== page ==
One Life Stand

by Hot Chip

Londonís electro-pop outfit Hot Chip have turned up with their fourth LP under their arms. Musically, itís a nice collection of beats and electric keyboard plonks and plinks. The only real problem, which for a band is quite fundamental, is that its lead singer has truly weak vocal abilities. Alexis Taylor is probably a pretty nice chap, but if he ever wanted toffee, his bland warbling would never, ever be rewarded with any.

Hot Chip - One Life Stand

The fact theyíve come this far is quite an achievement. It means that quite a few people who have bought their albums in the past have been willing to overlook the fact that Taylor canít sing. Actually thatís not true, he can sing, but itís at that awkward pitch that both animals and humans find painful to listen to. Itís a wet whine, nothing more. If you heard him busking, you would probably throw him some coppers his way, but either only out of sympathy, or with the caveat that he stop immediately.

To say that his vocals spoil every track here is an understatement. If they could only release an instrumental of their work, it would be so much easier on the ear.

If you heard a track in isolation, say the single ĎOne Life Standí, his vocals could almost be forgiven - much like La Roux in that respect. Itís tight, throbbing electro bed is joined by some stylish steel pan drumming. It all ticks along nicely, only to be spoiled by Taylorís damp offerings. However, itís completely impossible to be that forgiving listening to ten tracks in a row.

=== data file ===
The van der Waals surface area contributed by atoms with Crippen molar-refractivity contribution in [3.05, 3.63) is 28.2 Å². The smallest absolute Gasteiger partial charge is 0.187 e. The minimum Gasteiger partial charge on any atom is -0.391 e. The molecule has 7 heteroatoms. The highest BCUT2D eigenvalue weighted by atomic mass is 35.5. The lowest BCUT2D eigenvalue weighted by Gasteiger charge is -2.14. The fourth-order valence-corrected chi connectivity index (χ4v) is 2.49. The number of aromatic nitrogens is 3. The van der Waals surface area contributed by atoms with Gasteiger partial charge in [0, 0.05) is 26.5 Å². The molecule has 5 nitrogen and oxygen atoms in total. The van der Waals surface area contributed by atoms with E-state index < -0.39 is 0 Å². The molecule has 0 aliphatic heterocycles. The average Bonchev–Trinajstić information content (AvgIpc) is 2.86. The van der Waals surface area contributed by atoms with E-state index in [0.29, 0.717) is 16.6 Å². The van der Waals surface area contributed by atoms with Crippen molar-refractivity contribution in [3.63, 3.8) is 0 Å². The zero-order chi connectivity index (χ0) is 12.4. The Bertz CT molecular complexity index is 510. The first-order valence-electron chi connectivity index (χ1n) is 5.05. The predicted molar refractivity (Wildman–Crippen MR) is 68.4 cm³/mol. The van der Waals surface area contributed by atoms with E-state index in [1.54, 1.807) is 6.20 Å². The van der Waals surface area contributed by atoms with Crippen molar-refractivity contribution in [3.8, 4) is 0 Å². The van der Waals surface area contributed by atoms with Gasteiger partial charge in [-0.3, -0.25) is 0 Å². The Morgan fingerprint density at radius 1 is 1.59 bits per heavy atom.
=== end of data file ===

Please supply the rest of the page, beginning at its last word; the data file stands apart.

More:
Thereís a slight reprieve in that on the track ĎBrothersí, someone else has stood up to the mic and offered a deeper main vocal. Unfortunately, Taylor chirps in about halfway through the song, undoing all the hard work done by the other guy.

Things go from bad to worse when Taylor attempts to not only sing on ĎLushí, but he uses his voice as some kind of pained instrument as well. If it reduces you to tears, you can be sure that it has nothing to do with the sentiment of the song.

A ray of hope appears in the form of ĎAlley Catsí, where, amazingly, Taylorís vocals arenít at complete odds with the rest of the production. Its quiet vibes have an almost infectious quality, which is sadly lacking elsewhere.

The clubby ĎWe Have Loveí certainly has dance appeal, and to be honest, has so much going on, Taylorís vocals arenít nearly as offensive to the ears as elsewhere. The track itself would certainly go down well in a euro club near you.

Some might believe that weíre being overly harsh regarding Ďsingerí Taylor; well, thinking about it some more, we disagree and suggest that if you like his brand of noise, it might be worth you checking in with an ear specialist.

If you can tolerate his attempts at singing, then the rest of the Hot Chip sound that envelops it is full of plugged-in goodness. However, if nails on a blackboard sound hurty to your lug holes, Taylor is unlikely to win you over with his dull-set tones.

two out of five